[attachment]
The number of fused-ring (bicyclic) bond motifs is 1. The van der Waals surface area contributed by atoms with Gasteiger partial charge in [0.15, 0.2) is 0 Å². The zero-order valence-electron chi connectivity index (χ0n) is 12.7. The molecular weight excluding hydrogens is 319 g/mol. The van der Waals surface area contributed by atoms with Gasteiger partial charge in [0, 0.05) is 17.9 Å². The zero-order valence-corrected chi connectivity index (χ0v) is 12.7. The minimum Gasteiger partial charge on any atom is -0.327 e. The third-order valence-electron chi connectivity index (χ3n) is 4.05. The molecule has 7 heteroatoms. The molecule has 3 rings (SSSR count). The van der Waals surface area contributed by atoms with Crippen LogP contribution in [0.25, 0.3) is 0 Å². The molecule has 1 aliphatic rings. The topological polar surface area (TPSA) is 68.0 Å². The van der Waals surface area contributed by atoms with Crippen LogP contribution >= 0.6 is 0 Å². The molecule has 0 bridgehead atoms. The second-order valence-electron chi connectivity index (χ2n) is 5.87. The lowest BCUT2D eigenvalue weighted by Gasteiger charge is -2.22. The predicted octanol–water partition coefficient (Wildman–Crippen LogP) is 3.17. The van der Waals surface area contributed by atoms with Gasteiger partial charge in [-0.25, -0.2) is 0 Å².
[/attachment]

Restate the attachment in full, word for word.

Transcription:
The number of fused-ring (bicyclic) bond motifs is 1. The van der Waals surface area contributed by atoms with Gasteiger partial charge in [0.15, 0.2) is 0 Å². The zero-order valence-electron chi connectivity index (χ0n) is 12.7. The molecular weight excluding hydrogens is 319 g/mol. The van der Waals surface area contributed by atoms with Gasteiger partial charge in [0, 0.05) is 17.9 Å². The zero-order valence-corrected chi connectivity index (χ0v) is 12.7. The minimum Gasteiger partial charge on any atom is -0.327 e. The third-order valence-electron chi connectivity index (χ3n) is 4.05. The molecule has 7 heteroatoms. The molecule has 3 rings (SSSR count). The van der Waals surface area contributed by atoms with Crippen LogP contribution in [0.25, 0.3) is 0 Å². The molecule has 1 aliphatic rings. The topological polar surface area (TPSA) is 68.0 Å². The van der Waals surface area contributed by atoms with Crippen LogP contribution >= 0.6 is 0 Å². The molecule has 0 bridgehead atoms. The second-order valence-electron chi connectivity index (χ2n) is 5.87. The lowest BCUT2D eigenvalue weighted by Gasteiger charge is -2.22. The predicted octanol–water partition coefficient (Wildman–Crippen LogP) is 3.17. The van der Waals surface area contributed by atoms with Gasteiger partial charge in [-0.25, -0.2) is 0 Å².